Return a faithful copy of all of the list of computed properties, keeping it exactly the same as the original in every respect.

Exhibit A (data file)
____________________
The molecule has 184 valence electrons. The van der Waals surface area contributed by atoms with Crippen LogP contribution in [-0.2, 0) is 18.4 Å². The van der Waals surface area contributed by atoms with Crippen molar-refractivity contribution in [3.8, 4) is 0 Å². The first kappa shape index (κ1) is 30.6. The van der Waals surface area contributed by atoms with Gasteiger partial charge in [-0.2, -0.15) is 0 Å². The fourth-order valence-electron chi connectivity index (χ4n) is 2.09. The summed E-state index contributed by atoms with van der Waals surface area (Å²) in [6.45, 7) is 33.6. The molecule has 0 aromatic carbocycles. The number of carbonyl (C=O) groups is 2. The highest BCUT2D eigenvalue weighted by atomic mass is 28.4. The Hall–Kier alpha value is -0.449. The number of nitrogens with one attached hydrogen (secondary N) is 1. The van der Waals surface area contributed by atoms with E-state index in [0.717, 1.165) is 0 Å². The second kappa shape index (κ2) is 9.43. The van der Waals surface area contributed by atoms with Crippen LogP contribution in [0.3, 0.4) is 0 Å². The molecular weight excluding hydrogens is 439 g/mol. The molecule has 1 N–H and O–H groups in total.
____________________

The molecule has 184 valence electrons. The van der Waals surface area contributed by atoms with Crippen LogP contribution in [-0.2, 0) is 18.4 Å². The van der Waals surface area contributed by atoms with Crippen molar-refractivity contribution in [3.8, 4) is 0 Å². The first kappa shape index (κ1) is 30.6. The van der Waals surface area contributed by atoms with Gasteiger partial charge in [-0.2, -0.15) is 0 Å². The fourth-order valence-electron chi connectivity index (χ4n) is 2.09. The summed E-state index contributed by atoms with van der Waals surface area (Å²) in [6.45, 7) is 33.6. The molecule has 0 aromatic carbocycles. The number of carbonyl (C=O) groups is 2. The highest BCUT2D eigenvalue weighted by atomic mass is 28.4. The Hall–Kier alpha value is -0.449. The number of nitrogens with one attached hydrogen (secondary N) is 1. The van der Waals surface area contributed by atoms with E-state index in [0.717, 1.165) is 0 Å². The second kappa shape index (κ2) is 9.43. The van der Waals surface area contributed by atoms with Crippen LogP contribution in [0.3, 0.4) is 0 Å². The molecular weight excluding hydrogens is 439 g/mol. The molecule has 1 N–H and O–H groups in total.